Today, Delhi’s Urdu Bazaar bears little resemblance to its former self. Many bookstores have closed, and the footfall has dwindled. The younger generation, increasingly drawn to English and Hindi for practical reasons, shows less interest in learning and preserving Urdu. Modernisation and changing economic realities have also played a role, with digital media overshadowing traditional print culture.

“The spirit of the bazaar has faded. There was a time when we could not keep up with the demand for new books. Now, we are struggling to survive,” Rizwan Ahmad a salesman at Zulfikar Book Depot, tells Media India Group.

“As a book lover, I have witnessed the decline of Urdu Bazar firsthand. Once a haven for literature enthusiasts, it now caters primarily to religious book seekers. The eclectic collection of literature, architecture, history, and poetry has dwindled, replaced by rows of religious texts. Gone are the days when prestigious Urdu journals adorned the shelves, now only 4-5 Kutub Khanas or libraries and old book stores are left and also get very few costumers and they are also toying with the idea of either selling their space or giving it to some kababwala to earn a quick buck,”  Mohammad Taki, a librarian tells Media India Group.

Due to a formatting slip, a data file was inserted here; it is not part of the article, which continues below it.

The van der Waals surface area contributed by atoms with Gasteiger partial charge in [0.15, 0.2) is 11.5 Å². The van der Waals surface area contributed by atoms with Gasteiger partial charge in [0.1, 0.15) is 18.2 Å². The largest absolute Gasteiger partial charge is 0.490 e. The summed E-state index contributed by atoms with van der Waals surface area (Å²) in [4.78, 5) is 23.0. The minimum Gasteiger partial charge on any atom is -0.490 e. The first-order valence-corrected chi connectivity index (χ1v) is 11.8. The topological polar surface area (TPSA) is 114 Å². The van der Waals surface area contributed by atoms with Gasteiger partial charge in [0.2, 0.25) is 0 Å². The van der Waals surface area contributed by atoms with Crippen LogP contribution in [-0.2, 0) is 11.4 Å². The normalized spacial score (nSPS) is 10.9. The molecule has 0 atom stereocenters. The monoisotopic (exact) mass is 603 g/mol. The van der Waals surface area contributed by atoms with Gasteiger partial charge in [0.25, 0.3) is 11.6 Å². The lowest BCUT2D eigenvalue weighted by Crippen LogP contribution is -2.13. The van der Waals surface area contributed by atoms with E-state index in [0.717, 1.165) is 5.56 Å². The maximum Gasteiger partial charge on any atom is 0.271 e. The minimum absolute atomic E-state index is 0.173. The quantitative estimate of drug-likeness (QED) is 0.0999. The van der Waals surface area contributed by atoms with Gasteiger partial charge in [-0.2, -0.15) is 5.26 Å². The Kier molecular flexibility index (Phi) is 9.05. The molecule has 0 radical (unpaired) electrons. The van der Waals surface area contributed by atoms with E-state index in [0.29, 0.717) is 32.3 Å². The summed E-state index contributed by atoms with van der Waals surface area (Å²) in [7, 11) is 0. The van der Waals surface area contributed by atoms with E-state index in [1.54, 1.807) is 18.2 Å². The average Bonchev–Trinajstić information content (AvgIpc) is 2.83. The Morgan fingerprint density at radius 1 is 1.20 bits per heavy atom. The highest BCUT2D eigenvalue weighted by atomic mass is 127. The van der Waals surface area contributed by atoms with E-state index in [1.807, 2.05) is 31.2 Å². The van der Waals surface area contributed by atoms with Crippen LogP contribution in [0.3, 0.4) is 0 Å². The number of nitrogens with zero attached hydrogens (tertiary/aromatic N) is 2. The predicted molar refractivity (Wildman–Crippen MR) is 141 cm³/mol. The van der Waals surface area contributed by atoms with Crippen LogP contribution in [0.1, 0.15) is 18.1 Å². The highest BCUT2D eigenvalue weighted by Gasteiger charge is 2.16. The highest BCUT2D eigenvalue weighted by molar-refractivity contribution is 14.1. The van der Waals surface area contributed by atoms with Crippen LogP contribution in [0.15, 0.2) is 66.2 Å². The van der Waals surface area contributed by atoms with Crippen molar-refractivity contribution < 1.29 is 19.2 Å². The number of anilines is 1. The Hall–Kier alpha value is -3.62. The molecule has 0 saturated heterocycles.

Urdu Bazaar traces its origin back to the Mughal Era, when it stretched from Chandni Chowk right up to Jama Masjid. The actual market was destroyed in an aftermath of the rebellion of 1857. Mirza Ghalib, who is one of the legends of Urdu and Persian literature, had lamented about the destruction of Urdu Bazaar. He used to say that the British had not just destroyed the Bazaar but the language as well.

Urdu Bazaar was not only about Kutub Khanas. It hosted the life and soul of political activities of walled city as well. The Indian National Congress, Samajwadi Party and Communist Party of India had their offices here. BJP had its office in Ajmeri Gate though. Mir Mushtaq Ahmad, socialist and freedom fighter and MO Farooqi, the general secretary of CPI, were often found there talking with their comrades. Later, they would sit in some Kutub Khana for chit-chat. The best thing about the shops of Urdu Bazaar was that they also sold second-hand books at throwaway prices. That was also a huge attraction for the readers.

“Visiting Urdu Bazaar on weekends used to be a cherished ritual. However, witnessing its gradual disappearance is truly disheartening. There was a time when all the notable poets and writers of the city used to visit Urdu Bazaar. The situation is not the same but there are professors and teachers from different universities who are still frequent in Urdu Bazaar,” Gaurav Sharma, a student of Delhi University, tells Media India Group.

He adds that in the fading echoes of Delhi’s Urdu Bazaar, we witness not just a decline in language but a loss of cultural heritage. As the shadows of modernity loom large, the struggle to preserve this historic bastion of literature reflects a broader challenge in safeguarding our collective past amidst the tide of change, says Sharma.